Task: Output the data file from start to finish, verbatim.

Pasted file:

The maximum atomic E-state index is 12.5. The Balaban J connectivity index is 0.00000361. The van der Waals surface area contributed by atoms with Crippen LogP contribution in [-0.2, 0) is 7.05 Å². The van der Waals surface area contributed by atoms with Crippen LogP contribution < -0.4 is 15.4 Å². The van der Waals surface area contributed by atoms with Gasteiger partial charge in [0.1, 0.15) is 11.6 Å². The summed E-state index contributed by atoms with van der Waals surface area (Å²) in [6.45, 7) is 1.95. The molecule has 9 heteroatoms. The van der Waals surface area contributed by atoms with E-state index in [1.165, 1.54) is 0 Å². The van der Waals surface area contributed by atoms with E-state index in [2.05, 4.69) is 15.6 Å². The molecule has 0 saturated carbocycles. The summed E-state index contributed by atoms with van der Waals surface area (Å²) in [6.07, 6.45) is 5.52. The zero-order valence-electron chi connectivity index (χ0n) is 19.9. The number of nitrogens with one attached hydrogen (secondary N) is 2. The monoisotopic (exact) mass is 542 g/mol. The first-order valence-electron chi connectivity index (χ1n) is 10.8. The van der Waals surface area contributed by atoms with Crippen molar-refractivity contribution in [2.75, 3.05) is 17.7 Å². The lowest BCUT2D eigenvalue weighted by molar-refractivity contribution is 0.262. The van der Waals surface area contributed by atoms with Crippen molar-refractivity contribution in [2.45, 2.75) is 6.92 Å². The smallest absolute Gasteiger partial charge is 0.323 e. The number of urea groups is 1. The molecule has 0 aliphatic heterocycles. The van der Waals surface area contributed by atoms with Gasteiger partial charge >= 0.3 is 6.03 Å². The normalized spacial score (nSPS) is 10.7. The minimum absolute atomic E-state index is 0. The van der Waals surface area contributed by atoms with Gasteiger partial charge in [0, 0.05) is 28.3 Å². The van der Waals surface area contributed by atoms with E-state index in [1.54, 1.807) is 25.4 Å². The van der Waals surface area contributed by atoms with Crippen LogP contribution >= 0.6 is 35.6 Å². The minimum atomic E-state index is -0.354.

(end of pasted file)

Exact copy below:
The maximum atomic E-state index is 12.5. The Balaban J connectivity index is 0.00000361. The van der Waals surface area contributed by atoms with Crippen LogP contribution in [-0.2, 0) is 7.05 Å². The van der Waals surface area contributed by atoms with Crippen LogP contribution < -0.4 is 15.4 Å². The van der Waals surface area contributed by atoms with Gasteiger partial charge in [0.1, 0.15) is 11.6 Å². The summed E-state index contributed by atoms with van der Waals surface area (Å²) in [6.45, 7) is 1.95. The molecule has 9 heteroatoms. The van der Waals surface area contributed by atoms with E-state index in [1.165, 1.54) is 0 Å². The van der Waals surface area contributed by atoms with E-state index in [2.05, 4.69) is 15.6 Å². The molecule has 0 saturated carbocycles. The summed E-state index contributed by atoms with van der Waals surface area (Å²) in [6.07, 6.45) is 5.52. The zero-order valence-electron chi connectivity index (χ0n) is 19.9. The number of nitrogens with one attached hydrogen (secondary N) is 2. The monoisotopic (exact) mass is 542 g/mol. The first-order valence-electron chi connectivity index (χ1n) is 10.8. The van der Waals surface area contributed by atoms with Crippen molar-refractivity contribution in [2.75, 3.05) is 17.7 Å². The lowest BCUT2D eigenvalue weighted by molar-refractivity contribution is 0.262. The van der Waals surface area contributed by atoms with Crippen molar-refractivity contribution in [2.45, 2.75) is 6.92 Å². The smallest absolute Gasteiger partial charge is 0.323 e. The number of urea groups is 1. The molecule has 0 aliphatic heterocycles. The van der Waals surface area contributed by atoms with Gasteiger partial charge >= 0.3 is 6.03 Å². The normalized spacial score (nSPS) is 10.7. The minimum absolute atomic E-state index is 0. The van der Waals surface area contributed by atoms with Gasteiger partial charge in [0, 0.05) is 28.3 Å². The van der Waals surface area contributed by atoms with E-state index in [1.54, 1.807) is 25.4 Å². The van der Waals surface area contributed by atoms with Crippen LogP contribution >= 0.6 is 35.6 Å². The minimum atomic E-state index is -0.354.